During his presentation at the Interallied Confederation of Medical Reserve Officers (CIOMR) event on Aug. 3, 2022, in Athens, Greece, U.S. Army Reserve Capt. Eliot Fletcher, commander of the 491st Medical Care Area Support (MCAS) from Santa Fe, N.M., discussed the topic of radiation exposure in an increased global threat environment.
The CIOMR Junior Medical Reserve Officer Workshop (JMROW) provided North Atlantic Treaty Organization (NATO) and partner nation junior medical and medical support officers a professional development program in a multi-national environment, focusing on NATO medical planning, civil-military negotiation training, and operation medical planning within a chemical, biological, radiological, and nuclear (CBRN) environment.
Fletcher, an Army biochemist, holds a doctorate in genetics and conducted his post-doctoral research in radiation biology, so his knowledge of radioactive environments and radiation injury treatment made him a perfect fit to present at the conference.
“The issue of operating in a radioactive environment is more critical today than it has been since the end of the Cold War. Since the Russian federation invaded Ukraine in February, there has been increased rhetoric surrounding the use of nuclear weapons and increased risk of a radiological incident,” said Fletcher.
Fletcher discussed how ionizing radiation damages DNA and the body's ability to repair the damaged DNA and continue normal cell function. (Ionizing radiation provides enough energy to disrupt the normal structure of surrounding materials, like living tissue. Tissue damage occurs when DNA repair is overwhelmed). A person's typical exposure to background radiation is 2.4 millisieverts (mSv) per year, and at 100 mSv, there is a slightly increased risk of cancer.
Fletcher then examined the biology of radiation through five historical exposures. Hiroshima and Nagasaki both experienced extremely high exposure due to the use of nuclear weapons.
“Detonating a bomb high enough that the fireball does not actually touch the surface of the Earth, is called an air blast. Conversely, a nuclear bomb detonated at surface level, land or water, is perceived as a surface blast,” said Fletcher.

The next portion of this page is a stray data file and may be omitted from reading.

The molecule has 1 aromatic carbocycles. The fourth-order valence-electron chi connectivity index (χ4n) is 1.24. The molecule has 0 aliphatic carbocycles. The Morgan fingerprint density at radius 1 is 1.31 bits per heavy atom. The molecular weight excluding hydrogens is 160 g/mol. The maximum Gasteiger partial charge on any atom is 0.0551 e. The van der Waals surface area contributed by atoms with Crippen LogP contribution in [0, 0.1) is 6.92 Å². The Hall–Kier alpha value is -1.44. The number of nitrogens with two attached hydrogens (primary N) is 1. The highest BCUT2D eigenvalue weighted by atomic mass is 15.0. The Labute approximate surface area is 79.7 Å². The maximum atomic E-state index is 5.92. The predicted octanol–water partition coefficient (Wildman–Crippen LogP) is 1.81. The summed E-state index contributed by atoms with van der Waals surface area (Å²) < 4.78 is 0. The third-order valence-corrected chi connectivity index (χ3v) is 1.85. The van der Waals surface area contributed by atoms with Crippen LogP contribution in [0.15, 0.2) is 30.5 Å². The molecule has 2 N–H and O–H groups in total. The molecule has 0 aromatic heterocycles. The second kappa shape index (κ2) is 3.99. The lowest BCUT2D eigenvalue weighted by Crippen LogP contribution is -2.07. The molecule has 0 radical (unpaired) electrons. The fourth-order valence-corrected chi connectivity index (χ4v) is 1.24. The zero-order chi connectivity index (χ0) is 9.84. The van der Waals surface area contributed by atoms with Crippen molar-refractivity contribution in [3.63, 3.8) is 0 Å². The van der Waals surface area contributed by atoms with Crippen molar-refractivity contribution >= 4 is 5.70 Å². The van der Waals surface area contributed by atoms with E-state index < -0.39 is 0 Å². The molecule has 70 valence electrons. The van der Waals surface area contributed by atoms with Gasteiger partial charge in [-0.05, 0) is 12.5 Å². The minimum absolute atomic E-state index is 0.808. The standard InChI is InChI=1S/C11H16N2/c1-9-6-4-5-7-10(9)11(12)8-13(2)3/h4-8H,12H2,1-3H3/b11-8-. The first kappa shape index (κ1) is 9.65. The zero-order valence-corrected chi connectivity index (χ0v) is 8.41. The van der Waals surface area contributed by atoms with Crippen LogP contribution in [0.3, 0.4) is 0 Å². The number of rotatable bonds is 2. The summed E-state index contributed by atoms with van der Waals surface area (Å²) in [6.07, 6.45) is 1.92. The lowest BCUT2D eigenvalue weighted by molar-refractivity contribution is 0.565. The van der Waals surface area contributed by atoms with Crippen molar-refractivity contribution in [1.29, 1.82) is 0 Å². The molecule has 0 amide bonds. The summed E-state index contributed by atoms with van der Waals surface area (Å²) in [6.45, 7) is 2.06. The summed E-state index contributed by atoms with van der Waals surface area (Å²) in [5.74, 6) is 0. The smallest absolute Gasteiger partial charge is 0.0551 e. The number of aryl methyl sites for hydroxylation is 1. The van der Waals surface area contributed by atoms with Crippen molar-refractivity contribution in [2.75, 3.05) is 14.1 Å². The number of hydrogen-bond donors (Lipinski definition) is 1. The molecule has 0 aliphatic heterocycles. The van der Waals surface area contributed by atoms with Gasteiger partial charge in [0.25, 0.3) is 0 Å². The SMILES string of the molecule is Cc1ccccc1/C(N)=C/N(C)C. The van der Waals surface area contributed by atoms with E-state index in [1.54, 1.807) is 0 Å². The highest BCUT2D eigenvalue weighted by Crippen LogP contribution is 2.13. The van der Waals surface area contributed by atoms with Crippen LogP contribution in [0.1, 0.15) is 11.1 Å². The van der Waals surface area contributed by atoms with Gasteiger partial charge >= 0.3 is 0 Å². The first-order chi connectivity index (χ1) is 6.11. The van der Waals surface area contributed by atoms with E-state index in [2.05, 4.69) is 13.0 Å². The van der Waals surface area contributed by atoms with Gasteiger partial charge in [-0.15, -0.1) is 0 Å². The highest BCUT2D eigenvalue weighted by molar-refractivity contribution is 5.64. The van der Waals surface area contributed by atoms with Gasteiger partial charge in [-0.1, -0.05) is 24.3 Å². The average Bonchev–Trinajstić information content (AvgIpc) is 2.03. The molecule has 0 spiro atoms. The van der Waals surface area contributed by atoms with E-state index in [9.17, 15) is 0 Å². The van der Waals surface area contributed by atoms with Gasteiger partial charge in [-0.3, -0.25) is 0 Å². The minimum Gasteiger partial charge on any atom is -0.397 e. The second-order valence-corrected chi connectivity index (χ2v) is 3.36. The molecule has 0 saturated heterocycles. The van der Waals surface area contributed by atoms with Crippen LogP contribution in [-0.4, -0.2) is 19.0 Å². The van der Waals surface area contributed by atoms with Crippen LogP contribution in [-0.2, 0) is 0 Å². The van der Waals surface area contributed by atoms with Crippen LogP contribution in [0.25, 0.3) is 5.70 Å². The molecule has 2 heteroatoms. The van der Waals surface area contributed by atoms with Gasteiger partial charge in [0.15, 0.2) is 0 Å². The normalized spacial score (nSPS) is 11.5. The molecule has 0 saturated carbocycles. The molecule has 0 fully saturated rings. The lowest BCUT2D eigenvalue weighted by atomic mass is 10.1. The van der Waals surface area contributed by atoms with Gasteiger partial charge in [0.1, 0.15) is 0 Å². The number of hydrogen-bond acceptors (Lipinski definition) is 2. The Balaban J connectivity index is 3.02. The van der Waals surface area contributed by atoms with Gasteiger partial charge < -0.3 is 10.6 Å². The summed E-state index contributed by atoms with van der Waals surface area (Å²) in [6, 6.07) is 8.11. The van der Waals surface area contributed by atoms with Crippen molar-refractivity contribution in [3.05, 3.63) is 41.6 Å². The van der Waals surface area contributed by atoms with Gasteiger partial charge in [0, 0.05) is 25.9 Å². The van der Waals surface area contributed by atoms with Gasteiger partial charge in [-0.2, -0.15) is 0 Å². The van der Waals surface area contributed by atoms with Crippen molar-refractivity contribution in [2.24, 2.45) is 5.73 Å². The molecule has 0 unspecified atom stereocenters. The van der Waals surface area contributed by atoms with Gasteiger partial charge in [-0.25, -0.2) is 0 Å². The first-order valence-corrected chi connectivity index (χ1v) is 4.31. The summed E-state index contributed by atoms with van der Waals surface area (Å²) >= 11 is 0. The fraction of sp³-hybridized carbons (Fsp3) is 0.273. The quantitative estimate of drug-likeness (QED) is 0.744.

Both explosions were surface blasts, pulling debris into the air, leading to radioactive fallout. These explosions resulted in large numbers of people being exposed to high levels of radiation. To date, thousands of people are still tracked for elevated rates of cancer. Survivors had a significantly elevated rate of cancer, while their offspring showed no signs of increased abnormalities, and no detected elevation of the mutation rate.
The study of the 1986 Chernobyl disaster (due to a reactor shutdown causing the Reactor 4 explosion) and the Fukushima nuclear accident of 2007 (due to an earthquake and tsunami damaging the cooling systems and resulting in a partial meltdown of the reactors and release of radiation) focused on increased health issues, acute radiation illness, and potential for cancer based on distance from the epicenter and exposure levels of radiation.
“The lessons learned from these radiological/nuclear incidents relate directly to the effects of specific doses of radiation on biology. They also taught us how hard it is to track people exposed to radiation and determine exactly their dosage,” said Fletcher. “This highlights the importance of being able to track how much radiation a Soldier is exposed to in order to treat that person specifically.”
Fletcher concluded the presentation drawing attention to the invaluable data gained from radiation during space travel and its applicability to the battlefield. Protecting against radiation in space is crucial, as some radiation particles can pass through the skin, damaging cells and DNA, and/or cause acute radiation sickness. However, unlike most environments, it is impossible to evade space radiation during space travel. Similarly, in a radioactive combat zone, it may not be feasible to rapidly escape from a radioactive environment.
“The Russian invasion of Ukraine has brought to the forefront at least two concerns, 1) an increased global threat of a radiological disaster and 2) that rapid ingress and egress will be difficult in large scale operations. When these two concerns are combined, it creates an environment for the warfighter in which we need to begin preparing to fight and operate for potentially prolonged periods in a radiological environment,” said Fletcher.
Notes: Fletcher received the CIOMR JMROW “Best Overall Presentation” award and will pursue a technical advisor position on the NATO CBRN working group.
Fletcher’s unit, the 491st MCAS, is currently assigned to the Command and Control CBRN Response Element-A (C2CRE-A) mission. When directed by the Secretary of Defense, the military CBRN Response Enterprise will conduct CBRN response operations within the U.S. and its Territories or outside the continental U.S. (OCONUS) to support civil authorities in response to CBRN incidents in order to save lives and minimize human suffering.
The 491st MCAS conducts quarterly training exercises honing decontamination tactics and techniques and identifying and treating acute radiation syndrome and chronic radiation illness. Since 2019, the unit has trained in the Guardian Response exercise at the Muscatatuck Urban Training Center (MUTC), Indiana, conducting a CBRN disaster in a controlled environment.